Guest Posts

What Separates a Teacher From a Tutor

In recent years the popularity of tutoring and working one on one with a tutor has grown immensely.  There has been a great rise in demand for quality tutors. This comes partially because classroom sizes have been growing and therefore quality learning time is lessened. It’s also been discovered that having a tutor as a middleman of sorts, between the teacher and parent and student has a great benefit.


The increase and awareness of the benefits of tutoring has caused an increase in the industry. Finding a tutor in Hong Kong, Zurich, Abidjan or any other city is now easy and convenient.  Being able to connect tutors with tutees so simply is a great asset to the educational industry.




In order to be a teacher you need to have a bachelor’s degree from a credible university. Along with a degree many schools looking to hire teachers will require an added teachers studies qualification. This typically adds another year to the amount of education needed to be a teacher. A tutor doesn’t need university credentials in order to be able coach students on a subject. This means that you can be deemed qualified to share your knowledge and get paid for it.




A teacher is capable of developing learning material, courses and tests. They know the subjects they teach to a high degree and are able to customize lessons for each of their students and classes. A tutor will have knowledge and a solid understanding of the subjects they are teaching, however they aren’t there to develop new material, more just to apply what the student has learned in the class and help them understand and study more effectively.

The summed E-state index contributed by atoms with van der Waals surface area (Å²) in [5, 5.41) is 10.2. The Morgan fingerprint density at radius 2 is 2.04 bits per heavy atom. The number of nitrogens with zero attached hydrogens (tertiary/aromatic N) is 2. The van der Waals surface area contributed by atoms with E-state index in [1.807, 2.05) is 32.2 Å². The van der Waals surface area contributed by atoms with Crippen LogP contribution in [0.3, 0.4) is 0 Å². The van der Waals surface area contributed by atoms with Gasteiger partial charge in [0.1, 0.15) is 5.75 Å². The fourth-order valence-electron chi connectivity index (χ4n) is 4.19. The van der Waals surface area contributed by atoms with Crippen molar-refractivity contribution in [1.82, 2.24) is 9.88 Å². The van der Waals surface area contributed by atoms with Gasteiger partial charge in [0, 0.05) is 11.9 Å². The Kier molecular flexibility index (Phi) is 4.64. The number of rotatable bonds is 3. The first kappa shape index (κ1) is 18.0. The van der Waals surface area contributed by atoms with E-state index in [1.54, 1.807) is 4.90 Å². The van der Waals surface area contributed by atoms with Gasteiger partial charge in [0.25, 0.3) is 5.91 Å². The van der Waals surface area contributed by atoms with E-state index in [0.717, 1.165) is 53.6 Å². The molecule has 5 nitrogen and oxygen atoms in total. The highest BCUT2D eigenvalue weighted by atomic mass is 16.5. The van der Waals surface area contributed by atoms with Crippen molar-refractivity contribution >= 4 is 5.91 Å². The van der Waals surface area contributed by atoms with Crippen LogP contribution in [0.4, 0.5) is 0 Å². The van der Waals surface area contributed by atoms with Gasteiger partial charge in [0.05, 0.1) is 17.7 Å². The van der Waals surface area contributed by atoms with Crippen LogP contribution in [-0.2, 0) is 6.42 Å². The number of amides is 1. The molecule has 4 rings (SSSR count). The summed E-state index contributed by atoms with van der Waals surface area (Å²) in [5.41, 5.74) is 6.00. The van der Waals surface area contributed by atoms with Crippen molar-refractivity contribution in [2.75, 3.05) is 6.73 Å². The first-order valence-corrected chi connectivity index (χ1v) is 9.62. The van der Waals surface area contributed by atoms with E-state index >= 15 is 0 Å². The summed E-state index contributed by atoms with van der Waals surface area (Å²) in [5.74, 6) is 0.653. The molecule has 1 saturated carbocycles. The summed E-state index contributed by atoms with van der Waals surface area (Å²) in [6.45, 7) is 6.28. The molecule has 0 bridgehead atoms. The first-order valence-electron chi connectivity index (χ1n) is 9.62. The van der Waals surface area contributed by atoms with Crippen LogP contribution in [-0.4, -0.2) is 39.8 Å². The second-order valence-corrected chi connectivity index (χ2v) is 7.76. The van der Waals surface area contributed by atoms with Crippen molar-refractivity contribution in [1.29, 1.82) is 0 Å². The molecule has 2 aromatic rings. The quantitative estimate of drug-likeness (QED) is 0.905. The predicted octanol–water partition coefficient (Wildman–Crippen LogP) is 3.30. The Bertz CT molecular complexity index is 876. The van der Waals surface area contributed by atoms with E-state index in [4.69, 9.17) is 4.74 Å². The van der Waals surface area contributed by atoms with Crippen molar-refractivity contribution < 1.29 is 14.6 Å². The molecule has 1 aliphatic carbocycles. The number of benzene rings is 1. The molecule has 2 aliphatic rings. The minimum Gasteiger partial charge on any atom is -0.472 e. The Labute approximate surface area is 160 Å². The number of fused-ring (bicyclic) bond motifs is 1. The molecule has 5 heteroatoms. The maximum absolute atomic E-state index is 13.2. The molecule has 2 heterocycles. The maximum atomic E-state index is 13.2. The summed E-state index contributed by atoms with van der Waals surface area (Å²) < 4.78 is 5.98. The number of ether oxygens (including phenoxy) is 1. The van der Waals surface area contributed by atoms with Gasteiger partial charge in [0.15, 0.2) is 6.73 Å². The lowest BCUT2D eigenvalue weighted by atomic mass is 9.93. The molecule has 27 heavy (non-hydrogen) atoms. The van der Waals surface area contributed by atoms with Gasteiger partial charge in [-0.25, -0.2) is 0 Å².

A teacher needs to be able to address a classroom, speak confidently and grab attention from the entire class. They also need to deliver their ideas and projections in a way that can be understood by the masses. When they are speaking to a class they are not looking for continuous questions or immediate feedback. Tutors need only to communicate with one person. They are direct and can have more of a conversation rather than a presentation. They are open to questions at any point and solve problems while they arise. They also act as a bridge between the student and parent and the student and teacher.